When I think of the poem El Dorado, I always get a mental picture of Edgar Allan Poe saying “what rhymes with knight?” and then he finds the word “bedight” and hollers “Eureka.” Then he says, hey, that’s a good title and saves up “Eureka” for later use.
Maybe he thought it was weird that the Spanish explorers were always “dressed to the nines” while conducting their explorations. Don’t think he didn’t know that expression since it appears in one of Robert Burns’ works – The Poem on Pastoral Poetry:
“Thou paints auld Nature to the nines,
In thy sweet Caledonian lines; …”
Our gallant knight isn’t just “gaily bedight” when he sets out. He is gaily bedight “in sunshine and in shadow.” I have always pictured him alone, though most of the searches for the fabled South American City of Gold were actually expeditions.
The legend of El Dorado actually grew from several stories. One involves “el indio dorado,” (the Golden Indian). This is a tale about Diego de Ordaz’s lieutenant Martinez, who was rescued from a shipwreck, and taken from town to town. Supposedly, he was entertained by a Golden Indian. However, Prussian naturalist and explorer, Alexander von Humboldt notes in his book, Travels to the Equinoctial Regions of America, that he believes this fable was based loosely upon the adventures of Juan Martin de Albujar, who “fell into the hands of the Caribs of the Lower Orinoco. This Albujar married an Indian woman and became a savage himself.”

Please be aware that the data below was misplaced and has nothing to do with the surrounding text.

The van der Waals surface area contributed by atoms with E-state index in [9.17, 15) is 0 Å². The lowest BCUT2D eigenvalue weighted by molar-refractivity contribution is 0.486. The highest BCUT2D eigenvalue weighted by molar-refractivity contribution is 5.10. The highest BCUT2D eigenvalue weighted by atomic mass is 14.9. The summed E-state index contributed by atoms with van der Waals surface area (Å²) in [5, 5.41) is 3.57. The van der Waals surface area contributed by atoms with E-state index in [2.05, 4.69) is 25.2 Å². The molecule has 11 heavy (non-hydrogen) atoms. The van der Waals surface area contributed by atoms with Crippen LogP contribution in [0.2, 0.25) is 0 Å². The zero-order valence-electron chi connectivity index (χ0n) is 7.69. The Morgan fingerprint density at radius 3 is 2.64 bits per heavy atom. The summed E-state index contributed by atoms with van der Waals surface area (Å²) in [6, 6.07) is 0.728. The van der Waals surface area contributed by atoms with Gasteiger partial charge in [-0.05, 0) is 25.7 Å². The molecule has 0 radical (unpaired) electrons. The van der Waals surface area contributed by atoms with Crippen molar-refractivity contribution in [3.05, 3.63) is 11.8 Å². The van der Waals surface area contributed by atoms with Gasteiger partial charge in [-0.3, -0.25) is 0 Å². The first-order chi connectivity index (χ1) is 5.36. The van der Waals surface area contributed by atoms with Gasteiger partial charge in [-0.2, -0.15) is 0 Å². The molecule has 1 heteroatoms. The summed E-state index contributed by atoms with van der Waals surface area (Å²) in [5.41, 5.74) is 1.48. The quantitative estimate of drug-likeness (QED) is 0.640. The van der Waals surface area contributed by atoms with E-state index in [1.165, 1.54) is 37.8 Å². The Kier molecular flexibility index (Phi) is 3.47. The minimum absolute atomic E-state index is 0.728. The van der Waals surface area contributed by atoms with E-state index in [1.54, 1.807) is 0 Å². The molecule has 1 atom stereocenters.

Conquistador Gonzalo Jiménez de Quesada (it is believed that Miguel de Cervantes modeled Don Quixotes after him) searched for El Dorado, but instead found the Muisca, one of the most advanced pre-Colombian civilizations. The invading Spaniards took gold and emeralds galore and stole the golden ornaments from the temple at Sogamoso. Then they burned down the temple. On August 6, 1538, the Muisca village of Bacatá was renamed Santa Fé de Bogotá.
Later in 1541, Gonzalo Pizarro who was the governor of Quito, as well as half brother of Francisco Pizarro, teamed up with Francisco de Orellana to set out in search of El Dorado. Pizarro quit the disastrous expedition. Orellana ended up being the first to travel and explore the entire length of the Amazon River.
Sir Walter Raleigh (who was pretty gaily bedight himself) resumed the search in 1595 and upon his return to England, published a book describing El Dorado as a city on Lake Parima far up the Orinoco in Guiana (modern-day Venezuela). This city was marked on English and other maps until its existence was disproved by Alexander von Humboldt.
Perhaps Poe was reading von Humboldt when he conceived the idea for El Dorado. Perhaps Poe even met von Humboldt during the period of time that he stayed with French author Alexandre Dumas in Paris, although that Poe ever even stayed in Paris is disputed. What can’t be disputed is that Poe dedicated his last great work, Eureka: A Prose Poem, to Alexander von Humboldt.